Why Britain's public spending cuts are good for the economy

The coalition government's spending cuts may be controversial, but they do seem to be working, says Merryn Somerset Webb. Here's why.

Here's a question for you: why is it that, when fiscal stimulus rarely has anything like the positive impact on economies that politicians hope for, is everyone so certain that its opposite (cutting back on government spending) will be such a disaster?

There has been a considerable amount of research done into the effect of government spending or the lack thereof on economic growth. On balance, says Andrew Milligan of Standard Life, the results show a fiscal multiplier of around 0.3-0.5. So a cut back in government spending of, say, 1% would only reduce actual GDP growth by something between 0.3% and 0.5%.

The research also shows that different types of retrenchment have different effects. Cutting spending has a less nasty effect on GDP than raising taxes, for example. It has "less effect on household incomes and confidence", which makes a difference to consumer spending and the like.

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At the same time the methods used to cut spending are vital. Retrenching by postponing retirement ages works particularly well. It might not be quite what today's 60-somethings had in mind, but it nonetheless "has the potential to boost GDP growth while simultaneously raising government revenue and spending".

However, possibly the most vital thing of all in this equation is credibility. A government that isn't cutting spending into a sovereign debt crisis, or one that is cutting the wrong things, can easily lose it. And that is worse for GDP growth than almost anything else. Investors and entrepreneurs need to know that they have governments who understand that their job is to create an environment conducive to investment and long-term growth.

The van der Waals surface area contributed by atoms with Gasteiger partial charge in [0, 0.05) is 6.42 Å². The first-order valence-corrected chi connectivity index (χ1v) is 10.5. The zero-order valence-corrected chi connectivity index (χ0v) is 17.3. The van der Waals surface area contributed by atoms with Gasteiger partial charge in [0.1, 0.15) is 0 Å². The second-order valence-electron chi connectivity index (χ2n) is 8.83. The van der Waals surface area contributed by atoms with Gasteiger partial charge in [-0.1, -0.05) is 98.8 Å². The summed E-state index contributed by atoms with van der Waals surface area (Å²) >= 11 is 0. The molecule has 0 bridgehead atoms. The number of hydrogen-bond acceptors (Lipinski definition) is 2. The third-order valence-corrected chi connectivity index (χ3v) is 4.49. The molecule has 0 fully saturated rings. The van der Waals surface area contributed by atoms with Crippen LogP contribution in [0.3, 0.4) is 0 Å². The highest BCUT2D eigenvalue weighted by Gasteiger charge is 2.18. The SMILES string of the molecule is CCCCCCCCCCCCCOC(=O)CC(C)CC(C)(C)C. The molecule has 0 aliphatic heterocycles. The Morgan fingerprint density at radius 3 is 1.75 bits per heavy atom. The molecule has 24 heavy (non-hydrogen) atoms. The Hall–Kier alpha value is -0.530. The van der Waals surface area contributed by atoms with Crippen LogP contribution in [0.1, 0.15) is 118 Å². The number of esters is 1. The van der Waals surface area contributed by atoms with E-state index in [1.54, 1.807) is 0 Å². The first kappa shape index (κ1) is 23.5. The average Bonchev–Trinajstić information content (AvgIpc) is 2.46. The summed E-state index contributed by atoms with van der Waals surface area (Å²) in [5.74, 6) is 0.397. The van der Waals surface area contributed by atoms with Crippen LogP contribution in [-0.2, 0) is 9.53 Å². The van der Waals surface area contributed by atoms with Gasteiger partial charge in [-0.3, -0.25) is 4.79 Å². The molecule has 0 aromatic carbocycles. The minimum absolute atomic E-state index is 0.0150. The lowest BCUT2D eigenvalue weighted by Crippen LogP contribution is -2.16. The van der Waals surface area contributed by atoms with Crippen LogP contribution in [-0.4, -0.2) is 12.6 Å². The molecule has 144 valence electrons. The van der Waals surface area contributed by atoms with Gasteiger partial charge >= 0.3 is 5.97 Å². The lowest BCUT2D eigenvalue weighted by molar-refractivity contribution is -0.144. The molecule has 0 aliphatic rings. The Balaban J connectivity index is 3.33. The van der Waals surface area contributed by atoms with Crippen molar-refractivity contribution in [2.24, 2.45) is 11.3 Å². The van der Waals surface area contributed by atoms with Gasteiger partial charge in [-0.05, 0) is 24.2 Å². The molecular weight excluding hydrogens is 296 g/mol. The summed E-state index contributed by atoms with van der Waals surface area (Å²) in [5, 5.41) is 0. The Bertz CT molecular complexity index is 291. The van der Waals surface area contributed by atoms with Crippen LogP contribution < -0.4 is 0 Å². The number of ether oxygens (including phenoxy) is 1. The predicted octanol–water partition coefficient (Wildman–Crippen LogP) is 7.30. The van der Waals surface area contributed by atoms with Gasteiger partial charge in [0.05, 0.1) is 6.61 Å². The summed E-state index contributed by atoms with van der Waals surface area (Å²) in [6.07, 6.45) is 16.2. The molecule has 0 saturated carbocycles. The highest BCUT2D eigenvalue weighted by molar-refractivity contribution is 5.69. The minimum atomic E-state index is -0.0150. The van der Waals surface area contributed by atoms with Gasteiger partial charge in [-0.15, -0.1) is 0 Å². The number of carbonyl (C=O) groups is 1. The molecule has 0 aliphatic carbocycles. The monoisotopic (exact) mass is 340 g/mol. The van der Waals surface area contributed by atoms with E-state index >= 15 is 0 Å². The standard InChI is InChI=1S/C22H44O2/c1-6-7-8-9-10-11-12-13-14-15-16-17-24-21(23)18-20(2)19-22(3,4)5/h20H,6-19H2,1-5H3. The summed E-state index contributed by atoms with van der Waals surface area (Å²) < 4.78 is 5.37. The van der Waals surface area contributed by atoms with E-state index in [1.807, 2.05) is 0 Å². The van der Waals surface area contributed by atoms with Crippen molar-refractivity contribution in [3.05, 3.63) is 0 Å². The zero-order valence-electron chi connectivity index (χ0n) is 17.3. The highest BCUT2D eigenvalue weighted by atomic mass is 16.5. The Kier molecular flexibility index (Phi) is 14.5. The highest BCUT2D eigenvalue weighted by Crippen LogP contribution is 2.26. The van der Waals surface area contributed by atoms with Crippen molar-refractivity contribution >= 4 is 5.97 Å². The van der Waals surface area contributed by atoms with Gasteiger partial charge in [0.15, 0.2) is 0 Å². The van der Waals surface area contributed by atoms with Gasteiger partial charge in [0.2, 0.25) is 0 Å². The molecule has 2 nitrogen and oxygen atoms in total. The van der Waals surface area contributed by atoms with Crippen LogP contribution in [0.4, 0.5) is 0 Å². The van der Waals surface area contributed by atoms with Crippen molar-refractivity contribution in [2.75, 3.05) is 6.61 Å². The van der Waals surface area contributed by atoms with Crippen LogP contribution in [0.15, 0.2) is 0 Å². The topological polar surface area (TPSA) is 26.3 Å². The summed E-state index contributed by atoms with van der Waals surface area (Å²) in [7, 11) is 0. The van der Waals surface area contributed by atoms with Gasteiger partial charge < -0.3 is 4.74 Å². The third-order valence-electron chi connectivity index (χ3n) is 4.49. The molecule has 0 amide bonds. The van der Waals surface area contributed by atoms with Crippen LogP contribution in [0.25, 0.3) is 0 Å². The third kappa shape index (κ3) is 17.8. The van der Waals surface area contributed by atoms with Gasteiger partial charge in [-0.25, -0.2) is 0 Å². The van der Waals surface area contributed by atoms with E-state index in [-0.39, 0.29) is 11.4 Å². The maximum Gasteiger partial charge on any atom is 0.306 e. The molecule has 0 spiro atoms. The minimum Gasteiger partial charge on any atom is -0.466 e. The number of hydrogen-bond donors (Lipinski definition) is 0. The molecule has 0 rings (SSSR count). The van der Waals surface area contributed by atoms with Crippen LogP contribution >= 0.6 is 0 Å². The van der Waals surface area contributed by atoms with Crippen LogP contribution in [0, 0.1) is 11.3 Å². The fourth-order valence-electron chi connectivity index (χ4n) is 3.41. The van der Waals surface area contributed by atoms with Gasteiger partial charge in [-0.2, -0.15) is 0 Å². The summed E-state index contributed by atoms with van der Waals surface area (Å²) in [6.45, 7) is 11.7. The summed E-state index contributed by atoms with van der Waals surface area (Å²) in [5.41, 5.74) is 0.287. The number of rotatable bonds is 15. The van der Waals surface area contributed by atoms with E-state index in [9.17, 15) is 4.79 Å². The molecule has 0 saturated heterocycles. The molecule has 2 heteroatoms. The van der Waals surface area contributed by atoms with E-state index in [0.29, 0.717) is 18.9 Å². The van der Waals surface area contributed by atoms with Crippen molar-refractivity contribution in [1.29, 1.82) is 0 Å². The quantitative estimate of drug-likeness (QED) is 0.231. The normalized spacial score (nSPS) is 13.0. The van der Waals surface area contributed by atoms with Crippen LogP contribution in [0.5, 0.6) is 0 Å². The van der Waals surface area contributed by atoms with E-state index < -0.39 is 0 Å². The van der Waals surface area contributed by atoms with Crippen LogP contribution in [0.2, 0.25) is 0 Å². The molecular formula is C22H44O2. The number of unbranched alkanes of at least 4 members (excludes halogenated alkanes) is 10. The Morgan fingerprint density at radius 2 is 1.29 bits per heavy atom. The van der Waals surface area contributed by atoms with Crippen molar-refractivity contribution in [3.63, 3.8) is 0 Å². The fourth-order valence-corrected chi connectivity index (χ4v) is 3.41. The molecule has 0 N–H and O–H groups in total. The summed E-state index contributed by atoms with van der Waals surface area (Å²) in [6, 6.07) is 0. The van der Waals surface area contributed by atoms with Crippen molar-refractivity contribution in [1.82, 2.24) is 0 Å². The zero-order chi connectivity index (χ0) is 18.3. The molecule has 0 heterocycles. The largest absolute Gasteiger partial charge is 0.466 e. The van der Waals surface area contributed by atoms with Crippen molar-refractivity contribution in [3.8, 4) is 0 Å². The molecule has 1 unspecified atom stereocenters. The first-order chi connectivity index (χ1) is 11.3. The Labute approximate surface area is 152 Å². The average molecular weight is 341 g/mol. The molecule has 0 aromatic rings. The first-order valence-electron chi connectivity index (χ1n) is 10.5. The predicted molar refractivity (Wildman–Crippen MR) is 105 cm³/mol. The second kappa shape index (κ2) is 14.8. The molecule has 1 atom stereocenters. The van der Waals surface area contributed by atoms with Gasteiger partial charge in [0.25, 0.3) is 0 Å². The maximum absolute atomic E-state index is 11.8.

Right now, as Crispin Odey of Odey Asset Management points out, in the UK where the coalition is ignoring the can't-cut-now crowd and just getting on with it, we appear to have one. The Americans do not. Which is probably why the pound has risen 15% or so against the dollar since the UK election.

Merryn Somerset Webb

Merryn Somerset Webb started her career in Tokyo at public broadcaster NHK before becoming a Japanese equity broker at what was then Warburgs. She went on to work at SBC and UBS without moving from her desk in Kamiyacho (it was the age of mergers).

After five years in Japan she returned to work in the UK at Paribas. This soon became BNP Paribas. Again, no desk move was required. On leaving the City, Merryn helped The Week magazine with its City pages before becoming the launch editor of MoneyWeek in 2000 and taking on columns first in the Sunday Times and then in 2009 in the Financial Times

Twenty years on, MoneyWeek is the best-selling financial magazine in the UK. Merryn was its Editor in Chief until 2022. She is now a senior columnist at Bloomberg and host of the Merryn Talks Money podcast -  but still writes for Moneyweek monthly. 

Merryn is also is a non executive director of two investment trusts – BlackRock Throgmorton, and the Murray Income Investment Trust.